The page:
sent for mishloach manos?
Discussion: Mishloach manos can be any combination of two kinds of
food, 27 or one food and one beverage, 2829 Although two pieces of the same food are
considered as one food, 30 the top (white meat) and bottom
(dark meat) parts of a chicken are considered two kinds of food.
31 Some poskim32 specify that the foods be ready
to eat and require no further cooking, while others33 allow
even uncooked foods to be sent.
L’chatchilah, one should send foods which could be eaten at the seudas
Purim. 34 Moreover, one does not fulfill the mitzvah properly
if all he sends is a small piece of food, etc. since manos is defined as a
portion which is considered worthy of serving others. Some poskim suggest
that the minimum amount of mishloach manos is a meal’s worth, about 6-7 fl.
oz. of food. 35 Other poskim require that one send no less of a
meal (in volume) than one would normally serve a guest. 36
A wealthy person who sends inexpensive items of food does not fulfill the
mitzvah properly, for in order for mishloach manos to be considered as an
expression of friendship, its cost must be relative to the sender’s wealth.
37 Similarly, one who sends inexpensive food items to a wealthy
person does not fulfill the mitzvah properly, since such items are worthless
in his eyes and unappreciated by him. 38
1. Minchas Chinuch 603.
2. See Avnei Nezer, O.C. 509 and Marcheshes 1:22
3. Sefer ha-Chinuch 603.
4. Binyan Tziyon 2:8, quoting Rav Nosson Adler; Yeshuos Malko, O.C. 50; Maharil Diskin (Kuntres Acharon) 5:101; Minchas Elazar 2:1-5; Chazon Nachum 85.
5. Toras Chesed 1:37; Arugos ha-Bosem 205; Divrei Chayim 2:14; Chazon Ish, quoted by Rav C. Kanievsky (Ta'ama d'Kra); Rav M. Feinstein, quoted in Kovietz Halachos, pg. 13.
6.Many major poskim—Chayei Adam, Kitzur Shulchan Aruch, Mishnah Berurah and Aruch ha-Shulchan—do not address this issue altogether.
7. See Yechaveh Da'as 1:84.
8. See Minchas Yitzchak 9:68.
9. Mikra'ei Kodesh (Purim, 5); Rav M. Feinstein (oral ruling, quoted in Mo’adei Yeshurun on Purim, pg. 47; Kol ha-Torah, vol. 54, pg. 24; Koveitz Halachos, pg. 15); Kinyan Torah 7:53; Shraga ha-Meir 6:116. Rav Y.S. Elyashiv is quoted (Halichos Bas Yisrael, pg. 296) as ruling that a minimum of ten men must be present for such a reading to take place.
10. See Yismach Yisrael 3:15.
11. O.C. 695:2.
12. Halichos Shelomo 2:19-25.
13. O.C. 695:2 and Mishnah Berurah 5.
14. Based on Mishnah Berurah 689:15 and Sha’ar ha-Tziyun 692:13. See Minchas Yitzchak 3:53-14.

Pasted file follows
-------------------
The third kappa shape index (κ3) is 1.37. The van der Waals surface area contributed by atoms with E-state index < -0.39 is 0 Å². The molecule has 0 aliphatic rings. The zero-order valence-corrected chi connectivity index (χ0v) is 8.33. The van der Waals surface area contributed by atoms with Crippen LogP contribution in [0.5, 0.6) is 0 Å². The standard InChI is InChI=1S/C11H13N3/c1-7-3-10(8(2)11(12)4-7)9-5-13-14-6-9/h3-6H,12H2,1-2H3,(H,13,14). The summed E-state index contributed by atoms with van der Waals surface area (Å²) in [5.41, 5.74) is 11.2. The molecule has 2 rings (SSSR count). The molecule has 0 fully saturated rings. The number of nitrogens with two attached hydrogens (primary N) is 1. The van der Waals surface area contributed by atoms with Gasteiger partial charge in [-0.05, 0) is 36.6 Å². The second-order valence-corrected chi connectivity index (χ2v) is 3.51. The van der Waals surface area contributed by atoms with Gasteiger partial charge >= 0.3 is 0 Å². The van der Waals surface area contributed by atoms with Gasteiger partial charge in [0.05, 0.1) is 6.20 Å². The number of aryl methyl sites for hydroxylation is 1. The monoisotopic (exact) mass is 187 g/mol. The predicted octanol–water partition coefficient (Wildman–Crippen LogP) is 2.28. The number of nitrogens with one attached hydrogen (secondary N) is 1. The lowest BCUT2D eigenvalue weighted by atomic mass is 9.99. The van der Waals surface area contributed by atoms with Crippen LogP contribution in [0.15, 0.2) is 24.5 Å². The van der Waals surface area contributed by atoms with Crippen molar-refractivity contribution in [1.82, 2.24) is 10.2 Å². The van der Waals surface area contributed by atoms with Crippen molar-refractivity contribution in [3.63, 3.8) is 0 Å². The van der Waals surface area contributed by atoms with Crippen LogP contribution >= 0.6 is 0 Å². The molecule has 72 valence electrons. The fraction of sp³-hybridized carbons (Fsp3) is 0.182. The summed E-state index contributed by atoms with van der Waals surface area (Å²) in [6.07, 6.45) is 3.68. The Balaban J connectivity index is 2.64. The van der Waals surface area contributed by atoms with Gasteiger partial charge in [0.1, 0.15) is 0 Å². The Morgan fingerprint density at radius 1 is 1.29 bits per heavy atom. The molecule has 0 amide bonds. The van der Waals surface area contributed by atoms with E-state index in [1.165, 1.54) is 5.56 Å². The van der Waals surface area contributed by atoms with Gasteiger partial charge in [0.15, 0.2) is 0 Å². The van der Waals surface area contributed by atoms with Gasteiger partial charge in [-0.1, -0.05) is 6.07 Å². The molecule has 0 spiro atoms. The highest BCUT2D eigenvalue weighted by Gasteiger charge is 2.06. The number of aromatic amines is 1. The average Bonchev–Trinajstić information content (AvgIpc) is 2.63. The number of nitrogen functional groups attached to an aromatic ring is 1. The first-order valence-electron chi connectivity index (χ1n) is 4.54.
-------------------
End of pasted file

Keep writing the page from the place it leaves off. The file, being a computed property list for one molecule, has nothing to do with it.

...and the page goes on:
15. Recommended by Harav S.Z. Auerbach (Halichos Shelomo 2:19-3).
16. Recommended by Minchas Yitzchak 3:54-38; 8:63.
17. Harav Y.S. Elyashiv (Balaylah Hahuh, pg. 8)
18. Mishnah Berurah 692:10.
19. Beiur Halachah 689:1, s.v. venashim.
20. Chayei Adam, Kitzur Shulchan Aruch and Aruch ha-Shulchan do not mention the concept of a messenger at all.
21. Chazon Ish (Dinim v’Hanhagos 22:8). See also She’arim Metzuyanim b’Halachah 142:1.
22. Mishnah Berurah, quoting Teshuvos Binyan Tziyon 44.
23. There are a number of suggestions as to the reason behind this requirement: 1) It is derech kavod to deliver gifts via a messenger; 2) It is greater pirsumei nisa since an additional person is involved; 3) To free the sender from time-consuming deliveries, thereby giving him more time to celebrate Purim.
24. Chasam Sofer (Gittin 22b).
25. Eishel Avraham, O.C. 695; Salmas Chayim 1:105.
26. See Kaf ha-Chayim 695:41 and Halichos Shelomo 2:19-14, note 44.
27. O.C. 695:4. The opinion of the Ben Ish Chai (Tetzaveh 16) not to place the various kinds of foods on one plate or bowl, since the plate or bowl combines them into one kind of food, has not been accepted by the poskim; Halichos Shelomo 2:19, Orchos Halachah, note 36; Teshuvos v’Hanhagos 2:346.
28. Mishnah Berurah 695:20. Water or seltzer are not considered beverages concerning mishloach manos; Koveitz Halachos 17:9.
29. Aruch ha-Shulchan 695:14. Other poskim recommend that at least one of the items be a food.
30. Aruch ha-Shulchan 695:14. See Tzitz Eliezer 14:65; 15:31.
31. Halichos Shelomo 2:19-12. See Mikroei Kodesh, Purim 38.
32. Magen Avraham 695:11; Ma’asei Rav 249; Chayei Adam 135:31; Kitzur Shulchan Aruch 142:2; Aruch ha-Shulchan 695:15.
33. Peri Chadash, O.C. 695; Ha’amek Sh’eilah 67:9; Shevet Sofer, O.C. 23; Yechaveh Da'as 6:45. Mishnah Berurah 695:20 quotes both views without rendering a decision.
34. This is because the main purpose of mishloach manos is so that everyone will have a proper Purim meal; see Ma’asei Rav 249.
35. Zera Yaakov 11, quoted by Sha’arei Teshuvah 694:1.
36. Rosh Yosef, Megillah 7b; Eishel Avraham 695; Aruch ha-Shulchan 695:15. See Tzitz Eliezer 14:65.
37. See Sedei Chemed, Purim 8.
38. Beiur Halachah 695:4, s.v. chayav, based on Ritva and Chayei Adam.